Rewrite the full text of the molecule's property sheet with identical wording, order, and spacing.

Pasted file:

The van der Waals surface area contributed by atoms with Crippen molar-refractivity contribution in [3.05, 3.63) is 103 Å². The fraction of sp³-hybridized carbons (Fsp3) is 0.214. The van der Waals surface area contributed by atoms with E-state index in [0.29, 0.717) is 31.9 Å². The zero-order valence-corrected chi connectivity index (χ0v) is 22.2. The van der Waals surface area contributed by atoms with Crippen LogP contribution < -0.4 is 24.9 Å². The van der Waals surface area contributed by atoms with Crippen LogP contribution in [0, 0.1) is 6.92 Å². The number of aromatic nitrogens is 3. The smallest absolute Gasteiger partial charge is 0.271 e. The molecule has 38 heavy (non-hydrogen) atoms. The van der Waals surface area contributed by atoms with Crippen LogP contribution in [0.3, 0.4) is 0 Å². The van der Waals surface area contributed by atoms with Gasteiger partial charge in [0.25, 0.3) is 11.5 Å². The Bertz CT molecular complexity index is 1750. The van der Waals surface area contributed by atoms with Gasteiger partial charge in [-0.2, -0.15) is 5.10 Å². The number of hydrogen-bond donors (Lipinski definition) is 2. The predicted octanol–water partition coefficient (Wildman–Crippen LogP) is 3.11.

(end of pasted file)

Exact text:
The van der Waals surface area contributed by atoms with Crippen molar-refractivity contribution in [3.05, 3.63) is 103 Å². The fraction of sp³-hybridized carbons (Fsp3) is 0.214. The van der Waals surface area contributed by atoms with E-state index in [0.29, 0.717) is 31.9 Å². The zero-order valence-corrected chi connectivity index (χ0v) is 22.2. The van der Waals surface area contributed by atoms with Crippen LogP contribution < -0.4 is 24.9 Å². The van der Waals surface area contributed by atoms with Crippen LogP contribution in [0, 0.1) is 6.92 Å². The number of aromatic nitrogens is 3. The smallest absolute Gasteiger partial charge is 0.271 e. The molecule has 38 heavy (non-hydrogen) atoms. The van der Waals surface area contributed by atoms with Crippen LogP contribution in [0.3, 0.4) is 0 Å². The van der Waals surface area contributed by atoms with Gasteiger partial charge in [0.25, 0.3) is 11.5 Å². The Bertz CT molecular complexity index is 1750. The van der Waals surface area contributed by atoms with Gasteiger partial charge in [-0.2, -0.15) is 5.10 Å². The number of hydrogen-bond donors (Lipinski definition) is 2. The predicted octanol–water partition coefficient (Wildman–Crippen LogP) is 3.11.